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From Site Selection magazine, November 2017
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Raising the Bar

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Will a new economic development credential make your site discernment more productive?

by MARK AREND

Think about the last time you sat down with an economic developer in a community you were considering for a future facility. After you left the meeting, how impressed were you with his or her grasp of the real-world forces and dynamics shaping today’s location decision making? Was there a sense you were teaching them about what goes into capital investment decisions in 2017 and beyond?

The point of a new economic development credential initiative getting under way this winter (after five years in the making) is to make sure economic developers who complete the Advanced Economic Development Leadership (AEDL) Program and earn the Master Practitioner diploma are the best in their field. Four partner universities will confer the diploma: Clemson University, the University of Southern Mississippi, Texas Christian University (TCU), and the University of Alabama. The two-week program in 2018 takes place in two locations — the first week at TCU in Fort Worth, Texas, in February and the second at Big Cedar Lodge in Missouri in August.

The difference between this credential and others in the economic development world is leadership, according to the program’s designers. 

“The multi-university collaboration adds significant weight, and the curriculum demonstrates that this is advanced leadership — we are emphasizing the leadership component,” says Nan Johnston, director and “Chief Idea Scout” at the Clemson Center for Corporate Learning. “We’ve been clear upfront that we consider this a capstone certificate, and the application process winnows the field.”

“Our program is designed for the mid- to senior-level economic development professional to help expand their professional knowledge and capabilities as they lead their organizations through a rapidly changing and highly competitive environment,” adds Jim Roach, executive director of TCU Neeley Executive Education. “It will include many real world and leading-edge topics such as data analytics, talent development as a differentiator, leading in complexity, as well as subject matter expert insight on community development, building proposal responses, and the economic developer as change agent.”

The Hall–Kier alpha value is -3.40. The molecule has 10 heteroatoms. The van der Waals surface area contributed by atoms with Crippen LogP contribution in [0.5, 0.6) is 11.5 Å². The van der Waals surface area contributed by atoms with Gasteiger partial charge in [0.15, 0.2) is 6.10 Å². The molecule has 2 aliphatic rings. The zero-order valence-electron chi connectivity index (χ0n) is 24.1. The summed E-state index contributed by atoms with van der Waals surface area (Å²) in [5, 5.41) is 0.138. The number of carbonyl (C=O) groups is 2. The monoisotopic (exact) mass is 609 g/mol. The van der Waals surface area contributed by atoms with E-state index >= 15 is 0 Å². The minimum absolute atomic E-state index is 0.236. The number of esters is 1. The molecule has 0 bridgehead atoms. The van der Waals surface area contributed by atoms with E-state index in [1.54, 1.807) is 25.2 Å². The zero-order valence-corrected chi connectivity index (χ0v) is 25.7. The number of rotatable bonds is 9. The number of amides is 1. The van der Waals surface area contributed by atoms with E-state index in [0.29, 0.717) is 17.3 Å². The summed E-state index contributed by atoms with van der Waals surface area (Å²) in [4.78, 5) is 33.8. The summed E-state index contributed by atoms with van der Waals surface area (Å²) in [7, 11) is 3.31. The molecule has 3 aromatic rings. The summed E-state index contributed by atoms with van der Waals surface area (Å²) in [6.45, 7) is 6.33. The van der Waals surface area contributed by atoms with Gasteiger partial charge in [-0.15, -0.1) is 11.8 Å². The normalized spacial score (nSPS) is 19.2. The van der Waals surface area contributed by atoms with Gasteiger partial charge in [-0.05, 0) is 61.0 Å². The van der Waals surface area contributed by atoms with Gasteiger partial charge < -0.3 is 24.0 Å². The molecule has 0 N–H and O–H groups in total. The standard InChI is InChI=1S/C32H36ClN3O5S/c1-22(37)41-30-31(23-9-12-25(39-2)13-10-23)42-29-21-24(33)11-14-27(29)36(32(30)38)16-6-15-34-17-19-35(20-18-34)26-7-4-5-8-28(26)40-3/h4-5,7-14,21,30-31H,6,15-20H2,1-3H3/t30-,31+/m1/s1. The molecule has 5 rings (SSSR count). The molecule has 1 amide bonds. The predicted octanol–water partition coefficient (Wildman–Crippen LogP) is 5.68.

How Site Selectors Benefit

Why should corporate capital investors care if the economic developer they’re working with has this credential? More to the point, how can corporate site selectors benefit from the course, or from working with those with the Master Practitioner diploma?

Retired University of Southern Mississippi Professor (marketing) and AEDL faculty member Bill Smith explains: “They need to know as much as possible about what the future is bringing to the field; the correct way to use data (workforce, etc.) to evaluate a community; what social media tells us about a community, leadership, both a ‘new and different’ workforce (professionals, too) and the proper way to get the results you want working with a team; and using the skills you learn in marketing to align and motivate the people who work for you to achieve the results you seek. One of the best outcomes will be the opportunity to interact with such a diverse group of individuals and to learn from each other. This part of the interacting is just as important as the high quality of our faculty.” The faculty includes top site consultants, economic developers in the area and utility sectors, academics and experts in specific facets of the program (advancedeconomicdevelopmentleadership.com/program). 

What can site selectors look forward to when the diplomas start hitting the economic development ranks in late 2018?

“Each participant will return to their communities better prepared to create jobs from several approaches and will be able to engage the community in active community development,” says Neal Wade, former director of the Alabama Development Office, a leading architect of the AEDL program and director of the University of Alabama Economic Development Academy. “They will learn from faculty and classmates new ways to engage elected officials, develop local teams, become change agents for key challenges and, overall, become better professional and personal leaders.”

Mark Arend
Editor in Chief of Site Selection magazine

Mark Arend

Mark Arend has been editor in chief of Site Selection magazine since 2001. Prior to joining the editorial staff in 1997, he worked for 10 years in New York City at Wall Street Computer Review, ABA Banking Journal and Global Investment Technology. Mark graduated from the University of Hartford (Conn.) in 1985 and lives near Atlanta, Georgia.

 




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